A big part of my job is reading about films and keeping up to date with what’s going on, so I’ll read Variety and The Hollywood Reporter, which is particularly brilliant around the Oscars as they give brilliant coverage of the voting and insider tips and tricks as to what is going on. If The New Yorker has covered a film in a significant way, then I will read up on that; like the piece that Tad Friend did about three weeks ago on Noah. I’ll keep up with all of that and I absolutely love reading up on the Hollywood movie news and the new films that are coming out. As soon as all the new trailers come out, I obviously will hoover all of those up, too. I don’t tend to read film reviews. Instead, what I like to do is get the raw information, then go and see the film myself. If there’s an important feature about the film, which tells me more about how the film was made, or what angle somebody was taking on a film, then I’ll read that. But I’ll read other people’s reviews after I write my own review.

For fun, I am obviously going to be tucking into Donna Tartt’s The Goldfinch very, very soon. Lynn Barber has a book on interviews coming out called A Curious Career, so I’m looking forward to that. I must also read the Eleanor Catton book The Luminaries, although I think you probably need to have a good few days set aside to tackle that one because it’s quite a high-intensity read by the sounds of it. In terms of films, I’m very much looking forward to seeing Pompeii, because obviously if I’m in the grips of a Game of Thrones obsession and Kit Harington, who plays the main character, is taking his clothes off, which is brilliant. I’ve also just seen a completely amazing film called Tracks, which is about a woman in 1976 who walked across the Australian Outback. I thought it was completely great.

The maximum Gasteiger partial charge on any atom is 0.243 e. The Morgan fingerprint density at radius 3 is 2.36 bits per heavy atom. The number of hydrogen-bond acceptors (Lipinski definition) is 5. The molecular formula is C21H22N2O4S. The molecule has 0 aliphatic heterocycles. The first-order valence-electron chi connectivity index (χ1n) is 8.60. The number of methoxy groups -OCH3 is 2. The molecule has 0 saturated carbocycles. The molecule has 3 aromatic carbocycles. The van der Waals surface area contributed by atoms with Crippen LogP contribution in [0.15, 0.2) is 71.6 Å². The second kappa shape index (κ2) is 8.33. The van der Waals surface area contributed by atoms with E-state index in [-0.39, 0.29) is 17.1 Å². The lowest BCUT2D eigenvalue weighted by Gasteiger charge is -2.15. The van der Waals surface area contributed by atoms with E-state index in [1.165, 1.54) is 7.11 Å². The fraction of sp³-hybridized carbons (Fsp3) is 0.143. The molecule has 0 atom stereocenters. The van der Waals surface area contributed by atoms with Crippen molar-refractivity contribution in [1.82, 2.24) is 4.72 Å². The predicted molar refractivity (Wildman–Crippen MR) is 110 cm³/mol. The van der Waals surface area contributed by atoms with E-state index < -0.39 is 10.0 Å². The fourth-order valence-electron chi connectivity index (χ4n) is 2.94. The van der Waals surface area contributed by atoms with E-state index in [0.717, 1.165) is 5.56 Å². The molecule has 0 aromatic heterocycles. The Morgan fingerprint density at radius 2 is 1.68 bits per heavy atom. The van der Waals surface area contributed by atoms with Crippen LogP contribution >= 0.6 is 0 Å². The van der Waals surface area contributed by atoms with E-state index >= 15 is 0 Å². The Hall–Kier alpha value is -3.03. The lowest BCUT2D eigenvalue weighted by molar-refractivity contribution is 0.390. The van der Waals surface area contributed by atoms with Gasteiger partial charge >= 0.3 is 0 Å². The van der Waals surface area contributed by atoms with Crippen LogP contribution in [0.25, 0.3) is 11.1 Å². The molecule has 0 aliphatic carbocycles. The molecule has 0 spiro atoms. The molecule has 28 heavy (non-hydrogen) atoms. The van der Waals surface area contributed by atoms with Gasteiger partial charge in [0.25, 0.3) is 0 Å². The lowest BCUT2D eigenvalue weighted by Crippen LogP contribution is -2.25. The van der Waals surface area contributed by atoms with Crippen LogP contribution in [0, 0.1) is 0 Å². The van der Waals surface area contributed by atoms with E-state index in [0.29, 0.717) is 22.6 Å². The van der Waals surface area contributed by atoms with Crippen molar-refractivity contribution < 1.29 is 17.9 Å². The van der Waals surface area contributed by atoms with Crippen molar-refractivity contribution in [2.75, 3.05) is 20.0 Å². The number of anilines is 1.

I don’t watch television very much, and I probably only watch about three programs a week, so I very much rely on my computer for rolling news, updates online, and people recommending things. I’m a great fan of Longreads, which does some English writing, but is mainly American. I’ll go into that to see what they recommend as their top long read. If I’m feeling very virtuous, I might have a look at some of the literary publications like The Paris Review or The New York Review of Books.

The three news outlets I could not live without are The Sunday Times, obviously; Dlisted for my celeb news; and The New Yorker, with particular attention given to their coverage of films. Although I don’t watch much TV, what I will watch is a history program. If I’m in the grips of an addiction, I will probably watch lots of Game of Thrones. I’m not currently in the grips of that addiction, but I have been in the past. I’m halfway through series three, but it kind of fell by the wayside. I watched House of Cards from start to finish in one go. The final thing would be a mixture of BBC Newsnight and Question Time, which I think are complimentary.

Because I like to build-up during the day, I’ll have saved up a big long read for bedtime. It will be one of those big long profiles I’ve selected from Longreads, or just from the websites that I’ve been on during the day, like a big interview in The Guardian by Decca Aitkenhead, who is one of my favorite interviewers. If she’s written something in the morning, I’ll save it for later on.